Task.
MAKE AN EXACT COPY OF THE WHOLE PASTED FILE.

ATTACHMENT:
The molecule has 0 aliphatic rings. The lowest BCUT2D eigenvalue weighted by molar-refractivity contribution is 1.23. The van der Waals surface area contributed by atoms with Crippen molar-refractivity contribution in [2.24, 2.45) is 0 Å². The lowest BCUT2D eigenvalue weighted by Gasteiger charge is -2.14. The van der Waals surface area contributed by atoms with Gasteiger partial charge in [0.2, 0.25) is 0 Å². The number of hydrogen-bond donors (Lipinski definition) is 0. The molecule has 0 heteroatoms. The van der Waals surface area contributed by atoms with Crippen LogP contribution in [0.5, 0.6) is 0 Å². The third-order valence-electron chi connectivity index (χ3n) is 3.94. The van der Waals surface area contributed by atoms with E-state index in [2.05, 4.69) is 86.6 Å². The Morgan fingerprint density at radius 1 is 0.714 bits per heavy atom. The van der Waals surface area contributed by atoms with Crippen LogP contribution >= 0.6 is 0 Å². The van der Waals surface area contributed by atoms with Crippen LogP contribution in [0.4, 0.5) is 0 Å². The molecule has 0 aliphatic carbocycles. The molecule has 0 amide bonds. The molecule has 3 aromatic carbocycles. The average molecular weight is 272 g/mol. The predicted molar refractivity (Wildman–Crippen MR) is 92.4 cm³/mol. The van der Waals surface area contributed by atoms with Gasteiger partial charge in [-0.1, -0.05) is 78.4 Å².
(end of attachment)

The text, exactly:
The molecule has 0 aliphatic rings. The lowest BCUT2D eigenvalue weighted by molar-refractivity contribution is 1.23. The van der Waals surface area contributed by atoms with Crippen molar-refractivity contribution in [2.24, 2.45) is 0 Å². The lowest BCUT2D eigenvalue weighted by Gasteiger charge is -2.14. The van der Waals surface area contributed by atoms with Gasteiger partial charge in [0.2, 0.25) is 0 Å². The number of hydrogen-bond donors (Lipinski definition) is 0. The molecule has 0 heteroatoms. The van der Waals surface area contributed by atoms with Crippen LogP contribution in [0.5, 0.6) is 0 Å². The third-order valence-electron chi connectivity index (χ3n) is 3.94. The van der Waals surface area contributed by atoms with E-state index in [2.05, 4.69) is 86.6 Å². The Morgan fingerprint density at radius 1 is 0.714 bits per heavy atom. The van der Waals surface area contributed by atoms with Crippen LogP contribution >= 0.6 is 0 Å². The van der Waals surface area contributed by atoms with Crippen LogP contribution in [0.4, 0.5) is 0 Å². The molecule has 0 aliphatic carbocycles. The molecule has 0 amide bonds. The molecule has 3 aromatic carbocycles. The average molecular weight is 272 g/mol. The predicted molar refractivity (Wildman–Crippen MR) is 92.4 cm³/mol. The van der Waals surface area contributed by atoms with Gasteiger partial charge in [-0.1, -0.05) is 78.4 Å².